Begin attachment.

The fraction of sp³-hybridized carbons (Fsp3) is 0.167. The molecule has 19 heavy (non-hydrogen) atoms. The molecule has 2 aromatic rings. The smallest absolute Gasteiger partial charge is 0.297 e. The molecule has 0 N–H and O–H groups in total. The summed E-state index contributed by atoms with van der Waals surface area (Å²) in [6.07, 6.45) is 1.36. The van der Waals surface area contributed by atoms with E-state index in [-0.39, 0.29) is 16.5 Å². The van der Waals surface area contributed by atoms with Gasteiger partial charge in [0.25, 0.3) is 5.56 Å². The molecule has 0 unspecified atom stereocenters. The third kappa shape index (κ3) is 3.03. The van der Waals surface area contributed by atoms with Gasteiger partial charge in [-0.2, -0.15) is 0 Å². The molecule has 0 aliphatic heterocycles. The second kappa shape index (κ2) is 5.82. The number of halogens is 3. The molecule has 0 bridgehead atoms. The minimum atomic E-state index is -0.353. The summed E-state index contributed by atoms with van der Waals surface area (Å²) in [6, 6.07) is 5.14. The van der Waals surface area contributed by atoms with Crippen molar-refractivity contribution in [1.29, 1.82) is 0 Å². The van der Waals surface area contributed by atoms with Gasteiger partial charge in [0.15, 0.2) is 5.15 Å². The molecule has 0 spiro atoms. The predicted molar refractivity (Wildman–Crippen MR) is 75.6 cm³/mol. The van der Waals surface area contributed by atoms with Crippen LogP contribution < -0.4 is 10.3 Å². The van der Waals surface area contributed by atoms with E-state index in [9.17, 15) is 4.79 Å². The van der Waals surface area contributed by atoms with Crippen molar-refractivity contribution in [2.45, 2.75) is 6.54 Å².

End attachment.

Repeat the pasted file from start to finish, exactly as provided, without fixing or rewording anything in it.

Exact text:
The fraction of sp³-hybridized carbons (Fsp3) is 0.167. The molecule has 19 heavy (non-hydrogen) atoms. The molecule has 2 aromatic rings. The smallest absolute Gasteiger partial charge is 0.297 e. The molecule has 0 N–H and O–H groups in total. The summed E-state index contributed by atoms with van der Waals surface area (Å²) in [6.07, 6.45) is 1.36. The van der Waals surface area contributed by atoms with E-state index in [-0.39, 0.29) is 16.5 Å². The van der Waals surface area contributed by atoms with Gasteiger partial charge in [0.25, 0.3) is 5.56 Å². The molecule has 0 unspecified atom stereocenters. The third kappa shape index (κ3) is 3.03. The van der Waals surface area contributed by atoms with Gasteiger partial charge in [-0.2, -0.15) is 0 Å². The molecule has 0 aliphatic heterocycles. The second kappa shape index (κ2) is 5.82. The number of halogens is 3. The molecule has 0 bridgehead atoms. The minimum atomic E-state index is -0.353. The summed E-state index contributed by atoms with van der Waals surface area (Å²) in [6, 6.07) is 5.14. The van der Waals surface area contributed by atoms with Crippen molar-refractivity contribution in [1.29, 1.82) is 0 Å². The van der Waals surface area contributed by atoms with Gasteiger partial charge in [0.15, 0.2) is 5.15 Å². The molecule has 0 spiro atoms. The predicted molar refractivity (Wildman–Crippen MR) is 75.6 cm³/mol. The van der Waals surface area contributed by atoms with Crippen LogP contribution < -0.4 is 10.3 Å². The van der Waals surface area contributed by atoms with E-state index in [9.17, 15) is 4.79 Å². The van der Waals surface area contributed by atoms with Crippen molar-refractivity contribution in [2.45, 2.75) is 6.54 Å².